Circus ringmasters Rick Parry and Richard Masters show Project Big Picture 2.0 hand – and reveal HUGE danger to English game and Newcastle United takeover future

English football is a circus.

And while everyone is focused on the clown with the unicycle in the ring, the lions run amok, the canvas burns.

Greg Clarke stole the Digital, Culture, Media and Sports Committee show this week – no doubt a critically-acclaimed performance were it played out in 1950 – but let's not forget the words of the two other protagonists to take the stage in front of MPs – both of whom present a clear and present danger to the future of English football.

The Football Association may well have temporarily doused the racial, sexist and sexuality belittling flames, lit by Clarke, with a squirt flower, but the Premier League and the EFL need a bigger dose of reality. They need the London Fire Brigade on call to hose down and flush out Richard Masters and Rick Parry from their top six talking houses. Gary Hoffman will no doubt get drenched too.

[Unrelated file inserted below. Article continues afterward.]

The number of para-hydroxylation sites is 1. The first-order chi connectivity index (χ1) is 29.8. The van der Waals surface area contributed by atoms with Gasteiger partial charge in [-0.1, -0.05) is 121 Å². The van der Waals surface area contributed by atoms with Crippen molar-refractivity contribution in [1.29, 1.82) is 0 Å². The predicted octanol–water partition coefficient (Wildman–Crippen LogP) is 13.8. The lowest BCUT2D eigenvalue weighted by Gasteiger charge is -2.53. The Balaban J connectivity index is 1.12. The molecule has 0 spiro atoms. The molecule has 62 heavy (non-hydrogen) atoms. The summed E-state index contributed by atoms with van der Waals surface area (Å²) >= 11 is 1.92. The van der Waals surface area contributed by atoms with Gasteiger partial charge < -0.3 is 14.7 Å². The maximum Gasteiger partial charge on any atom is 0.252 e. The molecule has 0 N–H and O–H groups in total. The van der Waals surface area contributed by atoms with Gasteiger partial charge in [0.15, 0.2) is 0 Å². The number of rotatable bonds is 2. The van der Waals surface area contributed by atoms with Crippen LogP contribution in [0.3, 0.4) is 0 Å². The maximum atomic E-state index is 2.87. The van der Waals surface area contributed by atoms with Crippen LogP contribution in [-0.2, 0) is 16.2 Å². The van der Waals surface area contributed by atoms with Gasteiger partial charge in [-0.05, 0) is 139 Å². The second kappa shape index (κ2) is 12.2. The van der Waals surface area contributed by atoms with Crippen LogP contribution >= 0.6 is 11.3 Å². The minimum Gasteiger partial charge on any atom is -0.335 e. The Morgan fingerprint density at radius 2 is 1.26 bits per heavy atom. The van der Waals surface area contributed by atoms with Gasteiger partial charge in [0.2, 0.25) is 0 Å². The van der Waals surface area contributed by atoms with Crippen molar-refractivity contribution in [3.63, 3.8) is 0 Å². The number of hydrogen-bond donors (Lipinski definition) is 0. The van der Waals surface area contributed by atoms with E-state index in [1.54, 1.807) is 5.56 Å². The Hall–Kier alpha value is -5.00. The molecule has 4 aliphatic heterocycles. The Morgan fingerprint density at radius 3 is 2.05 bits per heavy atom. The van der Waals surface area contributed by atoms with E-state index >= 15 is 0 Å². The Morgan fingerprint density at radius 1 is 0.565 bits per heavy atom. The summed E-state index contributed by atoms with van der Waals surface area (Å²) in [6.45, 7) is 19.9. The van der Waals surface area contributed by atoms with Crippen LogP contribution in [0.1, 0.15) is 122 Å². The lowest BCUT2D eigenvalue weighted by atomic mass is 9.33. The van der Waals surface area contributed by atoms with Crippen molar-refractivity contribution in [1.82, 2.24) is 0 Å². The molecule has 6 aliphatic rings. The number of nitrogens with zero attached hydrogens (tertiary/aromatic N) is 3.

SHANGHAI, CHINA - JULY 19: Richard Masters of Premier League speech during PPTV Press conference on July 19, 2019 in Shanghai, China. (Photo by Fred Lee/Getty Images for Premier League)

Play with fire, get burned.

The buzz, the colour, the vibrancy, the action. The flicker of red canvas in the wind, the towering tent tops, the rolling light action, stretching out into the clear night sky. Those lights dim, chased back to darkness, a lone drum roll starts. "Roll up! Roll up! Ladies and gentleman, children of all ages... the circus is about to start."

EFL chairman Parry is Project Big Picture's ringmaster – the public of face of the top six power grab. He paints a picture of Robin Hood, redistributing down from the rich to aid the begging bowl poor – but he is a compromised representative of those he is meant to champion.